Plum Creek Timber Co. has agreed to sell 117,152 acres around Placid Lake and the Gold Creek drainage northeast of Missoula to the Nature Conservancy for $85 million.

“They are among the most ecologically diverse and intact biological systems remaining in the United States,” Plum Creek spokeswoman Kate Tate said in a media release Monday afternoon.

The deal also includes 48,000 acres on both sides of Interstate 90 between Snoqualmie Pass and Ellensburg in western Washington, in the heart of the Cascade Range. Total cost of the sale is $134 million.

“This isn’t just Seeley Lake’s backyard,” said Nature Conservancy land manager Chris Bryant. “It’s Missoula’s backyard as well. It’s almost adjacent to the Rattlesnake Wilderness, and it touches some of the (Confederated Salish and Kootenai) Tribal Primitive Area by Jocko Lake. This landscape has cultural value for traditional resources, Native American uses, current hunting, and recreation. It’s a really important landscape for people, as well as wildlife. Now we’ve got to figure how to balance all that in a long-term ownership strategy.”

The land will be transferred in two phases. The first involving the Washington property should close by the fourth quarter of 2014. The second phase with Montana’s Clearwater-Blackfoot acreage will close in the first quarter of 2015. The Montana portion is worth $85 million, or about $725 an acre.

That’s considerably less than what The Nature Conservancy and Trust For Public Lands paid Plum Creek for 310,000 acres of the Montana Legacy Project between 2007 and 2010. That deal included much of the Fish Creek drainage south of Alberton, as well as thousands of acres around Marshall Lake and other parts of the Seeley-Swan and Blackfoot River drainages. It cost about $500 million, $250 million of which came from federal allocations. Most of that land has been transferred to state or federal ownership.

“It’s a different world since 2007, when we were right at the height of the (real estate) market,” Bryant said. “Things are a little saner now.”

This sale also does not include an agreement to supply Plum Creek with logs for its sawmills, as the Montana Legacy Project did.

“The logs harvested on the land in this deal comprised a small portion of our total log supply for manufacturing,” Tate said. “The agreement includes lands at relatively high elevations with slower-growing trees. These lands are less productive for timber operations, but they’re highly desired for conservation projects like this.”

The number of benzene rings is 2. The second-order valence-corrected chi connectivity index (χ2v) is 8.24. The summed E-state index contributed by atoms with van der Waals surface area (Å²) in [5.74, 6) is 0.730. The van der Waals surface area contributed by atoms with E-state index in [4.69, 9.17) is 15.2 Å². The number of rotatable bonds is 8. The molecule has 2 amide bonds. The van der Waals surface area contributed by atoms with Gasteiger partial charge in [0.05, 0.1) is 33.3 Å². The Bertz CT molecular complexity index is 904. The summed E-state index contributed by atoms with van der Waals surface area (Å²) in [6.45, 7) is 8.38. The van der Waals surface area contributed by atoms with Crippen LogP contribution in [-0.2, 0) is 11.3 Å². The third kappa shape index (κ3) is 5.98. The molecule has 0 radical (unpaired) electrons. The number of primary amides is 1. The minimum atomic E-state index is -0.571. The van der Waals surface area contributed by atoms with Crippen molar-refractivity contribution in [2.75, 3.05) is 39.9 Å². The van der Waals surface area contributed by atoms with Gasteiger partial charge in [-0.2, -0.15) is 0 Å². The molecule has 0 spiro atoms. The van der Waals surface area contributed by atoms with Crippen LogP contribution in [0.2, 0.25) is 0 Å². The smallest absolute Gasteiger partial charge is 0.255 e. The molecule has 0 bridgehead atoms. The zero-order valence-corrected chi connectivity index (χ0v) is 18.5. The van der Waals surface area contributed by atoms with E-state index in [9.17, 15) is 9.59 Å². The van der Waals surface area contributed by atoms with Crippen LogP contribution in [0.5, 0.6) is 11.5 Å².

Plum Creek had signaled its interest in developing some of its land around Placid and Seeley Lake as residential or recreational property when Missoula County was developing a growth management plan for the Seeley Lake area. Missoula County Commissioner Jean Curtiss said the change in ownership could reopen the discussion.

“The exciting thing is with TNC ownership, it doesn’t have timelines to get things done quickly,” Curtiss said. “We can take the time to have community conversations they want to have. And we’re updating our growth policy at same time – we’re having conversations about what people value in their areas. Their land use decisions going forward will be based on what the community tells them and what our growth policy outlines as important values.”

Bryant added The Nature Conservancy would continue Plum Creek’s open-access policy, meaning hunters and hikers won’t see any changes in open or closed roads this fall. TNC may make some changes as it begins restoration work next year.

“These have been industrial timberlands for a long time,” Bryant said. “From a logging perspective, they’ve definitely made their contribution for decades. But you go out there, and there’s grizzly bears, there’s lynx occupying the habitat. It’s really resilient in many places.

"There are some places that need restoration where you have knapweed and other invasive weeds. We’ll be reviewing the road system and seeing what shape things are in from an erosion and culvert standpoint. That will be first thing we do for analysis in the spring.”

Plum Creek still owns 772,000 acres in Montana. The Clearwater-Blackfoot sale comprises all of its remaining holdings in the Seeley-Swan and Blackfoot drainages.

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